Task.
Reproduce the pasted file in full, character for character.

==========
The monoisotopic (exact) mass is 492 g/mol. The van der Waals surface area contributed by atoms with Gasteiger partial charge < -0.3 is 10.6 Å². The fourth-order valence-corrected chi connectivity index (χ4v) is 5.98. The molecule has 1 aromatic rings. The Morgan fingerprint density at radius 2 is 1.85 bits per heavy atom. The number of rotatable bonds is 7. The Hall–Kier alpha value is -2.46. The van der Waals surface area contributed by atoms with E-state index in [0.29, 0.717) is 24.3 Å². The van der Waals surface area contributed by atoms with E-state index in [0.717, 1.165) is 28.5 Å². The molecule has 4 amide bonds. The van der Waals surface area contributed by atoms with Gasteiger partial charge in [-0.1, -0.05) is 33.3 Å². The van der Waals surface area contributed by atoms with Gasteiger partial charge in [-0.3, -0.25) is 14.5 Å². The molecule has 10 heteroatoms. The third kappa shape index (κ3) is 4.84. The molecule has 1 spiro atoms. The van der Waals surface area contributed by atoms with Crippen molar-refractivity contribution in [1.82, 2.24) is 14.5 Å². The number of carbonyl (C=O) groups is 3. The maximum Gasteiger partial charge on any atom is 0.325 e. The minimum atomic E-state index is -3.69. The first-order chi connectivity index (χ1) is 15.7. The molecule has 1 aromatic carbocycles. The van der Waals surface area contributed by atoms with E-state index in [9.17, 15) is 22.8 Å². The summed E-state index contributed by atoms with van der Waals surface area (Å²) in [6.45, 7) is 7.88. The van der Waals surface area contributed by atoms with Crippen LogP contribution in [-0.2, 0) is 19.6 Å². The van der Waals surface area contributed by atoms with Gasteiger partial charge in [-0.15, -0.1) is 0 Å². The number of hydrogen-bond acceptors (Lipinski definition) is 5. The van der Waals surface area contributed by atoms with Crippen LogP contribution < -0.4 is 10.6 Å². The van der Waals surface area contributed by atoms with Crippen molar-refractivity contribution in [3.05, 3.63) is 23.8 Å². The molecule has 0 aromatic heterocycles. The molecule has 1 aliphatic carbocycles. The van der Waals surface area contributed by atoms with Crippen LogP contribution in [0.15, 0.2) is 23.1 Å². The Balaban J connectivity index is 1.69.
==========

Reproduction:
The monoisotopic (exact) mass is 492 g/mol. The van der Waals surface area contributed by atoms with Gasteiger partial charge < -0.3 is 10.6 Å². The fourth-order valence-corrected chi connectivity index (χ4v) is 5.98. The molecule has 1 aromatic rings. The Morgan fingerprint density at radius 2 is 1.85 bits per heavy atom. The number of rotatable bonds is 7. The Hall–Kier alpha value is -2.46. The van der Waals surface area contributed by atoms with E-state index in [0.29, 0.717) is 24.3 Å². The van der Waals surface area contributed by atoms with E-state index in [0.717, 1.165) is 28.5 Å². The molecule has 4 amide bonds. The van der Waals surface area contributed by atoms with Gasteiger partial charge in [-0.1, -0.05) is 33.3 Å². The van der Waals surface area contributed by atoms with Gasteiger partial charge in [-0.3, -0.25) is 14.5 Å². The molecule has 10 heteroatoms. The third kappa shape index (κ3) is 4.84. The molecule has 1 spiro atoms. The van der Waals surface area contributed by atoms with Crippen molar-refractivity contribution in [1.82, 2.24) is 14.5 Å². The number of carbonyl (C=O) groups is 3. The maximum Gasteiger partial charge on any atom is 0.325 e. The minimum atomic E-state index is -3.69. The first-order chi connectivity index (χ1) is 15.7. The molecule has 1 aromatic carbocycles. The van der Waals surface area contributed by atoms with E-state index in [9.17, 15) is 22.8 Å². The summed E-state index contributed by atoms with van der Waals surface area (Å²) in [6.45, 7) is 7.88. The van der Waals surface area contributed by atoms with Crippen LogP contribution in [-0.2, 0) is 19.6 Å². The van der Waals surface area contributed by atoms with Gasteiger partial charge in [-0.15, -0.1) is 0 Å². The number of hydrogen-bond acceptors (Lipinski definition) is 5. The van der Waals surface area contributed by atoms with Crippen LogP contribution < -0.4 is 10.6 Å². The van der Waals surface area contributed by atoms with Crippen molar-refractivity contribution in [3.05, 3.63) is 23.8 Å². The molecule has 0 aromatic heterocycles. The molecule has 1 aliphatic carbocycles. The van der Waals surface area contributed by atoms with Crippen LogP contribution in [0.15, 0.2) is 23.1 Å². The Balaban J connectivity index is 1.69.